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Endothelial dysfunction has been identified as a major mechanism involved in all the stages of atherogenesis. Evaluation of endothelial function seems to have a predictive role in humans, and therapeutic interventions improving nitric oxide bioavailability in the vasculature, may improve the long-term outcome in healthy individuals, high-risk subjects or patients with advanced atherosclerosis. Several therapeutic strategies are now available, targeting both the synthesis and oxidative inactivation of NO in human vasculature. Statins seem to be currently the most powerful category of these agents, improving endothelial function and decreasing cardiovascular risk after long-term administration. Other cardiovascular agents improving endothelial function in humans are angiotensin converting enzyme inhibitors/angiotensin receptors blockers, which increase NO bioavailability by modifying rennin-angiotensin-aldosterone system. Newer therapeutic approaches targeting endothelial dysfunction in specific disease states include insulin sensitizers, novel antioxidant compounds or combinations of classic antioxidant agents as well as substances which target endothelial nitric oxide synthase 'coupling'. In the future genetic profile may help to identify potential responders to treatments targeting specific intracellular pathways in vascular endothelium. ©2011 Nova Science Publishers, Inc. All rights reserved.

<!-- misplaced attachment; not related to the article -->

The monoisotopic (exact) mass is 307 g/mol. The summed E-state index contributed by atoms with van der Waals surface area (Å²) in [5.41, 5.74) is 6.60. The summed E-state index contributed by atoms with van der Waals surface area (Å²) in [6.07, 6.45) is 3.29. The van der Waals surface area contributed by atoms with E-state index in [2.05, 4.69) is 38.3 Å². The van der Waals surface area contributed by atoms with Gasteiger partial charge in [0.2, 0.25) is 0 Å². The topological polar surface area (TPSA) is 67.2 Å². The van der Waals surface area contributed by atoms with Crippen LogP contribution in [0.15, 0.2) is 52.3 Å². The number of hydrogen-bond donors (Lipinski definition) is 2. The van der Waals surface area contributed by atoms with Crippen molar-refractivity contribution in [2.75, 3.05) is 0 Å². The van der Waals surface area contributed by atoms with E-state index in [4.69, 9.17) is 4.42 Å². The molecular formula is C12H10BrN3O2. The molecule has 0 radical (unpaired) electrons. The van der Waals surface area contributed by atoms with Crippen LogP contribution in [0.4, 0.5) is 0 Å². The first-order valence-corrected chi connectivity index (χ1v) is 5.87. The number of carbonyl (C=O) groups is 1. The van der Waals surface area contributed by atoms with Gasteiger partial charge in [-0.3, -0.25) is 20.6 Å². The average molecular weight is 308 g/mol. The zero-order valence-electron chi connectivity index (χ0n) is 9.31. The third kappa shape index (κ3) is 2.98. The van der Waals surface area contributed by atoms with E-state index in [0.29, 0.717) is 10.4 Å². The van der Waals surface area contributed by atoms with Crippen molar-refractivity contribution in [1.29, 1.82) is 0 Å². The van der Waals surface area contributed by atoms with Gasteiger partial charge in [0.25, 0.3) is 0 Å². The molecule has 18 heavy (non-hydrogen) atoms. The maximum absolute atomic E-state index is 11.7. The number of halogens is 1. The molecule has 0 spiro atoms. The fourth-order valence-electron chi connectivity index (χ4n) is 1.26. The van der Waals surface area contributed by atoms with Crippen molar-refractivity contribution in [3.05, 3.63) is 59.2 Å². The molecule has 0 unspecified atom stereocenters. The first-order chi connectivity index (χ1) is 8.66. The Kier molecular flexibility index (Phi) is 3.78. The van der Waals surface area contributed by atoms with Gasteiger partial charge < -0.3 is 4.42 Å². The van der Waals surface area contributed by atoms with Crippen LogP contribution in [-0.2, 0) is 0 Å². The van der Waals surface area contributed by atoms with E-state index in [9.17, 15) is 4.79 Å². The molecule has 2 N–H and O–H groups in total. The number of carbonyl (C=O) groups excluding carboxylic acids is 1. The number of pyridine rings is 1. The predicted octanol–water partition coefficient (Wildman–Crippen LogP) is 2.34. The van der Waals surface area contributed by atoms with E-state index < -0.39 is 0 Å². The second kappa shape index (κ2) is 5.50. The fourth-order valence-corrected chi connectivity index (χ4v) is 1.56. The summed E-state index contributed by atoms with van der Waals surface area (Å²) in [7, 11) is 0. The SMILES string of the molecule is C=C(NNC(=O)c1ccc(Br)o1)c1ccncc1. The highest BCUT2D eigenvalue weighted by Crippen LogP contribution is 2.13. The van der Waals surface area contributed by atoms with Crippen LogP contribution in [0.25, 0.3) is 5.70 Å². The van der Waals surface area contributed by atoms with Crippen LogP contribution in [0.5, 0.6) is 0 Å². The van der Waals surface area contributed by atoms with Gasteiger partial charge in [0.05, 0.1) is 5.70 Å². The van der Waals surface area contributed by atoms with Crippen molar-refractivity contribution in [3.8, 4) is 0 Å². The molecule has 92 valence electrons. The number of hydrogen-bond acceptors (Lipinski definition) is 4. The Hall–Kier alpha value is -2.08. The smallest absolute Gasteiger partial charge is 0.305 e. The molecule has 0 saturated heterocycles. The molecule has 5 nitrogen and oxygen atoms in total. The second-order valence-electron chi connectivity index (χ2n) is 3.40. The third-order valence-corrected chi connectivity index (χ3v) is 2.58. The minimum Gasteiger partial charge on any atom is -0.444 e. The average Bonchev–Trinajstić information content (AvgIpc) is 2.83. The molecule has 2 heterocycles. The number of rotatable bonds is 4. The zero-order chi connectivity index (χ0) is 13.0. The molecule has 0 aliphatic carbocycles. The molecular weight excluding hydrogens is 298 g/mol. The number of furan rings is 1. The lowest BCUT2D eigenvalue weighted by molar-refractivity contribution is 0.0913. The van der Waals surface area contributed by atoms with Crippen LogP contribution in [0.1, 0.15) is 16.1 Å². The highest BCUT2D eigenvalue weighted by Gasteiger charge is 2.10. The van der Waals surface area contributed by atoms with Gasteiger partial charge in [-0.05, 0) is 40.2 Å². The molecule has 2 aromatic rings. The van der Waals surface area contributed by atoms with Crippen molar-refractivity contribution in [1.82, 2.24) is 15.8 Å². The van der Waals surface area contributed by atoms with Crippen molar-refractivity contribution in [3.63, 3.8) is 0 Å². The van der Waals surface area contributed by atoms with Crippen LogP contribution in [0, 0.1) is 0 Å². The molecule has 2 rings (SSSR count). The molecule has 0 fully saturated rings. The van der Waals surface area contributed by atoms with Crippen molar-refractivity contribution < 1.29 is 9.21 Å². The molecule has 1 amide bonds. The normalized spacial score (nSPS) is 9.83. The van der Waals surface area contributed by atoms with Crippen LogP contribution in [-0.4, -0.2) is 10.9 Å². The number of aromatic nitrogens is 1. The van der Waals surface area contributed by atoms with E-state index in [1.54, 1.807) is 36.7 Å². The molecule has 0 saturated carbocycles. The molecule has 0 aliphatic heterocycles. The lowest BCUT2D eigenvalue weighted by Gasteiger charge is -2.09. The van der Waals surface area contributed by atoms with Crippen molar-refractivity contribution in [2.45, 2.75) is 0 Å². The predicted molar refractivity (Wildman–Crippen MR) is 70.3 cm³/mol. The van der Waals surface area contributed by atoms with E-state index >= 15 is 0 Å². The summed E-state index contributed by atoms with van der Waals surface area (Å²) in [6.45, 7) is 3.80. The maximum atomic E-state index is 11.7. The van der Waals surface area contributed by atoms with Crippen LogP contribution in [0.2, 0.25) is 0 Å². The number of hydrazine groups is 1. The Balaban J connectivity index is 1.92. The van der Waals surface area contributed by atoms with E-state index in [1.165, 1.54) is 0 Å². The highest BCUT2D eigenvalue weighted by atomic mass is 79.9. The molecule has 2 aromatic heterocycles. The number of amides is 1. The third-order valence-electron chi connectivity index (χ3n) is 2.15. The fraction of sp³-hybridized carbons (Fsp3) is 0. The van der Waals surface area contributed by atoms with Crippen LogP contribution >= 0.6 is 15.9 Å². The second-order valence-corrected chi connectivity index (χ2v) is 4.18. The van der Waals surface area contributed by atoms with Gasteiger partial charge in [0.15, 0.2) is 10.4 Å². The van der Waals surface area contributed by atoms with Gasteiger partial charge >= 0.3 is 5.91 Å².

Type

Journal article

Publication Date

01/04/2011

Pages

215 - 242